Across NCR, the house rent is pinching

Carpooling to office, switching from cabs to metro, skipping weekend outings, fewer impulse purchases – the swift upswing in housing rentals in the NCR cities has got the salaried middle class redoing its maths.

Driving this steep rise is the gradual rollback of the work-from-home policy and a reduction in the inventory available for lease with housing units lying empty filling up since the pandemic struck in 2020 because many original owners moved in.

40 percent spike in areas

Compared with 2019, rentals across NCR have shot up this year, in some areas by 50-60%. Rajan Gupta, who works in a Gurgaon-based IT company, shells out Rs 50,000 in rent for a 3BHK apartment in Sector 65. Just two and a half years ago, he was paying Rs 32,000 for a similar 1,500sqft flat in the same locality.

For two years, Gupta, like lakhs of people who hold corporate jobs in NCR in software, financial, banking, industrial and other sectors, returned to his hometown when his company offered WFH during the pandemic. With companies calling their employees back to office this year, the rental market boomed. “My wife and I had to rework our expenses completely to manage the household,” Gupta said.

Noida resident Ankit Tiwari faced what many have this year – rent correction demands from brokers or landlords. Ankit Tiwari’s rent, a a sresult of the renegotiation, went up by 33% for his 1,000 sqft 2BHK flat in Sector 150 – from Rs 21,000 to Rs 28,000.

The ‘take-it-or-leave-it’ offer have left many like him flustered. “I am looking for a cheaper option. The problem is, houses that are within my budget are farther from my office,” he said.

A teacher, Rakesh Jha, who lives in Antriksh Golf View 2 in Noida’s Sector 78, said his salary hasn’t increased as much in two and a half years as the rent for his 2BHK flat. In 2018, Jha was paying Rs 14,000 per month, excluding maintenance. “Today, I’m shelling out Rs 24,000 per month. A 10% annual hike in rent is common and manageable, but this is steep by all definitions,” Jha said.

In Ghaziabad, the Delhi-Meerut Expressway and the RapidX corridor have put wind in the sails of the trans-Hindon townships, which, like Noida, were till a few years ago affordable alternatives to East Delhi with newer and spacious houses in modern societies. Across localities, Indirapuram, Vaishali and Vasundhara have seen rents rise by 25-30% on an average.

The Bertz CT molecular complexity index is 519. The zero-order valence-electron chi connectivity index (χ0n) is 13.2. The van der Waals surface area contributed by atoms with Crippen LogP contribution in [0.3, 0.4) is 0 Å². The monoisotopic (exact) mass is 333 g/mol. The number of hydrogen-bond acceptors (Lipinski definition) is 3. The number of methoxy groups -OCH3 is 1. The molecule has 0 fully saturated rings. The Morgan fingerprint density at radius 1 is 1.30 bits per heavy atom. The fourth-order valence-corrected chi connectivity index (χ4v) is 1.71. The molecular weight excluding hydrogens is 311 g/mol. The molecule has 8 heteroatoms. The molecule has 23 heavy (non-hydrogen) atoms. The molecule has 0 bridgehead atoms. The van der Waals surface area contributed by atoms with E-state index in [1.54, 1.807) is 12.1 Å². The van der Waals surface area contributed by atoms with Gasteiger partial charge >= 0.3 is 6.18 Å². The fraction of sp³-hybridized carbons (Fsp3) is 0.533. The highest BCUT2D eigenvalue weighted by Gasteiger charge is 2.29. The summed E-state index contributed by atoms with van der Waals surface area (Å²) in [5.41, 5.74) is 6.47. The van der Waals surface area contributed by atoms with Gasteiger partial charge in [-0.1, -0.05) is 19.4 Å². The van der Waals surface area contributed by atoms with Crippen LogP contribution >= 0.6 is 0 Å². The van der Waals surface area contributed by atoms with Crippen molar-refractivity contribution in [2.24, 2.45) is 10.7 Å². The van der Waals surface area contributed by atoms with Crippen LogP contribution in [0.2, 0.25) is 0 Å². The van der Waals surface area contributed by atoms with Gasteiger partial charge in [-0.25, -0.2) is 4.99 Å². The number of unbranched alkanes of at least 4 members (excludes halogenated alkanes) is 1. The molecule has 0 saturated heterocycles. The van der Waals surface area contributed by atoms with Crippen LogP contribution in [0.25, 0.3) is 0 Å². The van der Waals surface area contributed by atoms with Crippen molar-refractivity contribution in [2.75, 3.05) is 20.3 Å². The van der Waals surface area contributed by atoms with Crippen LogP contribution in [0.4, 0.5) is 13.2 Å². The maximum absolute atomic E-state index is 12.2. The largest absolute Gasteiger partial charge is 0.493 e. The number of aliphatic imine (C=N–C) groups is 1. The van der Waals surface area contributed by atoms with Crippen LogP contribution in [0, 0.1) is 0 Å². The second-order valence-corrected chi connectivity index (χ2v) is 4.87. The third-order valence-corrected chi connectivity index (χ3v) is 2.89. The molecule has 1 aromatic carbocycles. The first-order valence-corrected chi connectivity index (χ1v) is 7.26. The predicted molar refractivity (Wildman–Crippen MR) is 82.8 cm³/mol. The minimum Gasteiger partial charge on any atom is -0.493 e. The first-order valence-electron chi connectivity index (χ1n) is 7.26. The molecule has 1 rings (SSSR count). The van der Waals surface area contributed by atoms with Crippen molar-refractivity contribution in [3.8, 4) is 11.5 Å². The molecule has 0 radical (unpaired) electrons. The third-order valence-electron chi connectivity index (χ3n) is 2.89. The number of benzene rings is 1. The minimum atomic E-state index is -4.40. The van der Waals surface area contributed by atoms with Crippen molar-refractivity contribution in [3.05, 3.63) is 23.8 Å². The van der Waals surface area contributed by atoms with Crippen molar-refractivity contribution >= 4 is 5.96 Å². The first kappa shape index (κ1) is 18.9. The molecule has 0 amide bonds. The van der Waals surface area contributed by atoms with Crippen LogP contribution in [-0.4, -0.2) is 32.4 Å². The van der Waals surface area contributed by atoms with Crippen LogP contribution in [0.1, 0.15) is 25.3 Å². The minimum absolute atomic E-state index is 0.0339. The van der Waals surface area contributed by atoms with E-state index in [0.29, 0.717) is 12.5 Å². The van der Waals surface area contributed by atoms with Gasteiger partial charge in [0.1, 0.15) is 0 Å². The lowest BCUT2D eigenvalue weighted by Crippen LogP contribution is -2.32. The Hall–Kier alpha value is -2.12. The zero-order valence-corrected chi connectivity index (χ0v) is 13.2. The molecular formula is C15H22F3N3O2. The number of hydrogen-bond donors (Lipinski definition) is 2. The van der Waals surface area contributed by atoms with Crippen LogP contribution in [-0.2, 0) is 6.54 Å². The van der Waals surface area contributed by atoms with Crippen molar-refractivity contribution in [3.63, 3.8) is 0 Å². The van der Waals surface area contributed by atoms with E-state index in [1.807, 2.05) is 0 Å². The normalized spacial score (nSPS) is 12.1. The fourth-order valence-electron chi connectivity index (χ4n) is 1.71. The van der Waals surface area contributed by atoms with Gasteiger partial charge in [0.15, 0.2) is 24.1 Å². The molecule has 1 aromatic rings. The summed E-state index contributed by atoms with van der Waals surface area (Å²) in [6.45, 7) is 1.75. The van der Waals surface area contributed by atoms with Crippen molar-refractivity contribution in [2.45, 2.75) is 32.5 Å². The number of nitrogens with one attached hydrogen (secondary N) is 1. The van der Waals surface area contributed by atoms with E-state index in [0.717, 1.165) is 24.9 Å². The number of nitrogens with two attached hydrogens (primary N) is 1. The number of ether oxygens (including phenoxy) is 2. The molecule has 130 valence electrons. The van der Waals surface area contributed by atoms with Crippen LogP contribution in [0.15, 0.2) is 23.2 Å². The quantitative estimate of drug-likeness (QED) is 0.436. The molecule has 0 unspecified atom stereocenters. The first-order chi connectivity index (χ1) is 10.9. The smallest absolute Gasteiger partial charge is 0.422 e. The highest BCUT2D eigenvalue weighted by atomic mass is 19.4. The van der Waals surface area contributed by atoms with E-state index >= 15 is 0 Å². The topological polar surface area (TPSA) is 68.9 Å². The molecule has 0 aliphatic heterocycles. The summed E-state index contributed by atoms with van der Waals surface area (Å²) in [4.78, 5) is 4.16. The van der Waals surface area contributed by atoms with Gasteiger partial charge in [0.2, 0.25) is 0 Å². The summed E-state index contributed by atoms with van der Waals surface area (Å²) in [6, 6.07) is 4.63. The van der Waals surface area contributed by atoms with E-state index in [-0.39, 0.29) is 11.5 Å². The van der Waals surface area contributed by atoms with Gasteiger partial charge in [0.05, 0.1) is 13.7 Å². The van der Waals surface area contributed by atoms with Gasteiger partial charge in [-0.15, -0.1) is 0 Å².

Those with a lower base have seen an even higher increase. Anveesh Kumar Jha, president of Angel Mercury in Indirapuram, said flat owners who would charge around Rs 14,000-16,000 in rent about three to four years ago, are now asking for Rs 18,000 to Rs 25,000.

The RapidX corridor and better connectivity with Delhi because of the Hindon Elevated Road have also pushed up rents in Raj Nagar Extension, Ghaziabad’s other large hub for housing. Available for Rs 10,000-12,000 before the pandemic, a good 2BHK is now Rs 15,000 on an average, depending on the society and amenities available.
In Gurgaon, Golf Course Road Extension has seen the steepest increase in housing rentals, of around 40%. In 2020, the average rental for a 3BHK flat was around Rs 35,000, which now stands at around Rs 50,000. It is followed by Golf Course Road, where the average rental for a similar flat has gone up from Rs 70,000 to Rs 90,000 in three years.

In Noida, the average rentals in top micro markets are up by 11-34% in the last three years. Sector 93 saw the maximum increase in house rents at 34% followed by Sector 128 with 31%.

Akashdeep Singhal, director of SNJ Realty International, a Noida-based real estate agency, said, “The rent for a 2BHK flat starts from around Rs 20,000 and can vary based on the locality and amenities. If you opt for a study room, it will add an additional cost of Rs 3,000 to Rs 5,000. People interested in 3BHK apartments have to shell out Rs 27,000 or more, while a 4BHK will cost Rs 45,000 or more.”

“The surge in rentals is driven by a resurgent demand on the back of offices re-establishing normal in-office work. And as things stand now, the demand for rented accommodation will continue to head northward,” said Anuj Puri, the chairman of real estate consultancy firm Anarock.

According to Anarock, key residential rental hotspots across the country have seen up to 25% increase in average monthly rentals compared to 2019. While Hyderabad’s Jubilee Hills witnessed a 17% jump in rentals – from Rs 54,000 per month in 2019 to Rs 63,000 per month in 2022 – Mumbai’s Worli logged a rental increase of 16% in the period -Rs 2.05 lakh per month in 2019 to Rs 2.4 lakh per month in 2022.

Bengaluru’s Rajaji Nagar saw a 16% rise in average monthly rental values for luxury homes – from Rs 56,000 per month in 2019 to Rs 65,000 per month in 2022.

A recent joint report by Credai, Colliers and Liases Foras underlined after the pandemic receded, the resumption of full office hours and new hiring trends increased demand not only for new housing but also rental housing in NCR.

“As property prices and home loan interest rates rise, the overall cost of property acquisition also increases. This, in turn, has pushed back property purchase plans, and therefore, spurred demand for rental homes,” Shashi Kant, a real estate analyst in Gurgaon, said.

Rahul Purohit, national sales head of Square Yards, said, “Landlords are making best use of the demand-supply mismatch and making up for the losses accrued during the pandemic by demanding 30-40% more.”

Industry watcher Sachin Gawri, founder and CEO of Rise Infra, said the surge in housing rentals in Gurgaon and Noida can be partially attributed to the slowdown in new housing supply. “The scarcity of supply and rising demand inevitably resulted in a boom in the rental market,” he said.

Source : TOI

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